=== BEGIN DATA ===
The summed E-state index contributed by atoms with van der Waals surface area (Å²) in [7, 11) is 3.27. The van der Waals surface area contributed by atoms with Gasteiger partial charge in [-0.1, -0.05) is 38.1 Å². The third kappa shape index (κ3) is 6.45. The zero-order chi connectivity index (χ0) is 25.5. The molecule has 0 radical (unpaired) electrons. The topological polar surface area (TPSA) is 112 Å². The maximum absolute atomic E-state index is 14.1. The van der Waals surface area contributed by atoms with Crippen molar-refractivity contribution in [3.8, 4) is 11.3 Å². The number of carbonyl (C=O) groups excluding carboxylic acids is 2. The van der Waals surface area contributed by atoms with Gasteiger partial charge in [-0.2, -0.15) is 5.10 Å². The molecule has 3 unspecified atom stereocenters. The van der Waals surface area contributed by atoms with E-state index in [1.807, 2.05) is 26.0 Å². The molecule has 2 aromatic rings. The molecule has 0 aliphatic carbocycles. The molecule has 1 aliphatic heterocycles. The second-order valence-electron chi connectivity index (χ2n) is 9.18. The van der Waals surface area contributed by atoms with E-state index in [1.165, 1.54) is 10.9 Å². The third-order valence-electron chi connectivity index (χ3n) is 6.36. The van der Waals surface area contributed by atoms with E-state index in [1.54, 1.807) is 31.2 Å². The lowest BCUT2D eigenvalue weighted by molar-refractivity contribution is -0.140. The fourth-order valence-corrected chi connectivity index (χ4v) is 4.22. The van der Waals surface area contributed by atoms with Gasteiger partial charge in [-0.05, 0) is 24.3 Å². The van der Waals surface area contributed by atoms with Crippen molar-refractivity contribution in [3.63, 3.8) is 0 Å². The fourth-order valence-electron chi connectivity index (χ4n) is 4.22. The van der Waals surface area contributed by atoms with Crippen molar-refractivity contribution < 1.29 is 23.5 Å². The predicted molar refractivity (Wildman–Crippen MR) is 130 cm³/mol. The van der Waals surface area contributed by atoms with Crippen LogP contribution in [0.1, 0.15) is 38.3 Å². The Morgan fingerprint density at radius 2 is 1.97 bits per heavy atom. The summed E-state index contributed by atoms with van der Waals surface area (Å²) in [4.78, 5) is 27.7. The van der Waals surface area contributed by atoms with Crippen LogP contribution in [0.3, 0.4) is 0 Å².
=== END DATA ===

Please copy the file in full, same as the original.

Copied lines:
The summed E-state index contributed by atoms with van der Waals surface area (Å²) in [7, 11) is 3.27. The van der Waals surface area contributed by atoms with Gasteiger partial charge in [-0.1, -0.05) is 38.1 Å². The third kappa shape index (κ3) is 6.45. The zero-order chi connectivity index (χ0) is 25.5. The molecule has 0 radical (unpaired) electrons. The topological polar surface area (TPSA) is 112 Å². The maximum absolute atomic E-state index is 14.1. The van der Waals surface area contributed by atoms with Crippen molar-refractivity contribution in [3.8, 4) is 11.3 Å². The number of carbonyl (C=O) groups excluding carboxylic acids is 2. The van der Waals surface area contributed by atoms with Gasteiger partial charge in [-0.2, -0.15) is 5.10 Å². The molecule has 3 unspecified atom stereocenters. The van der Waals surface area contributed by atoms with E-state index in [1.807, 2.05) is 26.0 Å². The molecule has 2 aromatic rings. The molecule has 0 aliphatic carbocycles. The molecule has 1 aliphatic heterocycles. The second-order valence-electron chi connectivity index (χ2n) is 9.18. The van der Waals surface area contributed by atoms with E-state index in [1.165, 1.54) is 10.9 Å². The third-order valence-electron chi connectivity index (χ3n) is 6.36. The van der Waals surface area contributed by atoms with E-state index in [1.54, 1.807) is 31.2 Å². The lowest BCUT2D eigenvalue weighted by molar-refractivity contribution is -0.140. The fourth-order valence-corrected chi connectivity index (χ4v) is 4.22. The van der Waals surface area contributed by atoms with Gasteiger partial charge in [-0.05, 0) is 24.3 Å². The van der Waals surface area contributed by atoms with Crippen molar-refractivity contribution in [3.63, 3.8) is 0 Å². The fourth-order valence-electron chi connectivity index (χ4n) is 4.22. The van der Waals surface area contributed by atoms with Crippen molar-refractivity contribution < 1.29 is 23.5 Å². The predicted molar refractivity (Wildman–Crippen MR) is 130 cm³/mol. The van der Waals surface area contributed by atoms with Crippen LogP contribution in [0.1, 0.15) is 38.3 Å². The Morgan fingerprint density at radius 2 is 1.97 bits per heavy atom. The summed E-state index contributed by atoms with van der Waals surface area (Å²) in [4.78, 5) is 27.7. The van der Waals surface area contributed by atoms with Crippen LogP contribution in [0.3, 0.4) is 0 Å².